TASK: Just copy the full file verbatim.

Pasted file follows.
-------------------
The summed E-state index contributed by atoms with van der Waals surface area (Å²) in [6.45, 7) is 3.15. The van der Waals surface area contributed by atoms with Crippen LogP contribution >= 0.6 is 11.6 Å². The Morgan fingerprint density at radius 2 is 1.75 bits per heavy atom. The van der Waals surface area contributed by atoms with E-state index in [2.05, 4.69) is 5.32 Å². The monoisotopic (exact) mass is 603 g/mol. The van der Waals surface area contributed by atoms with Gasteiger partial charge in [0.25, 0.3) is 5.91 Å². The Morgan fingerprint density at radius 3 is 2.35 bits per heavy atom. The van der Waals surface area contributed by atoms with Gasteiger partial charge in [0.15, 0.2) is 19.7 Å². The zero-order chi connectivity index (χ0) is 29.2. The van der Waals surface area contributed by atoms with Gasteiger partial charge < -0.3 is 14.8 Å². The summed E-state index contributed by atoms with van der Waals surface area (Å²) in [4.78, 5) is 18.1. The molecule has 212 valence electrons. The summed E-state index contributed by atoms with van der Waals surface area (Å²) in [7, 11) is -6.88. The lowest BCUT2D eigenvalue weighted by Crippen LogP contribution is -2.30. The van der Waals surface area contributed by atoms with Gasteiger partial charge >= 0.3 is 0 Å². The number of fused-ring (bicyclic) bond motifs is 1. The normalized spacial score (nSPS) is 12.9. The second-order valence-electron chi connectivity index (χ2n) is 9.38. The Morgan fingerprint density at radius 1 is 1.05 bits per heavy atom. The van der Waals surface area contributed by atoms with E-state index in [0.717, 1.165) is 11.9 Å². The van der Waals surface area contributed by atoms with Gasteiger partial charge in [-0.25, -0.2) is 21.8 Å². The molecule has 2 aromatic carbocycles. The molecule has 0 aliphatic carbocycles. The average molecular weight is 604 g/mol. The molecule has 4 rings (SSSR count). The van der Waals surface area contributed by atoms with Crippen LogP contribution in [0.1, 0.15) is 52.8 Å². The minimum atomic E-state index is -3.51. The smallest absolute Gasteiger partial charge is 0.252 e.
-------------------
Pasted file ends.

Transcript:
The summed E-state index contributed by atoms with van der Waals surface area (Å²) in [6.45, 7) is 3.15. The van der Waals surface area contributed by atoms with Crippen LogP contribution >= 0.6 is 11.6 Å². The Morgan fingerprint density at radius 2 is 1.75 bits per heavy atom. The van der Waals surface area contributed by atoms with E-state index in [2.05, 4.69) is 5.32 Å². The monoisotopic (exact) mass is 603 g/mol. The van der Waals surface area contributed by atoms with Gasteiger partial charge in [0.25, 0.3) is 5.91 Å². The Morgan fingerprint density at radius 3 is 2.35 bits per heavy atom. The van der Waals surface area contributed by atoms with Gasteiger partial charge in [0.15, 0.2) is 19.7 Å². The zero-order chi connectivity index (χ0) is 29.2. The van der Waals surface area contributed by atoms with Gasteiger partial charge < -0.3 is 14.8 Å². The summed E-state index contributed by atoms with van der Waals surface area (Å²) in [4.78, 5) is 18.1. The molecule has 212 valence electrons. The summed E-state index contributed by atoms with van der Waals surface area (Å²) in [7, 11) is -6.88. The lowest BCUT2D eigenvalue weighted by Crippen LogP contribution is -2.30. The van der Waals surface area contributed by atoms with Gasteiger partial charge >= 0.3 is 0 Å². The number of fused-ring (bicyclic) bond motifs is 1. The normalized spacial score (nSPS) is 12.9. The second-order valence-electron chi connectivity index (χ2n) is 9.38. The Morgan fingerprint density at radius 1 is 1.05 bits per heavy atom. The van der Waals surface area contributed by atoms with E-state index in [0.717, 1.165) is 11.9 Å². The van der Waals surface area contributed by atoms with Gasteiger partial charge in [-0.25, -0.2) is 21.8 Å². The molecule has 2 aromatic carbocycles. The molecule has 0 aliphatic carbocycles. The average molecular weight is 604 g/mol. The molecule has 4 rings (SSSR count). The van der Waals surface area contributed by atoms with Crippen LogP contribution in [0.1, 0.15) is 52.8 Å². The minimum atomic E-state index is -3.51. The smallest absolute Gasteiger partial charge is 0.252 e.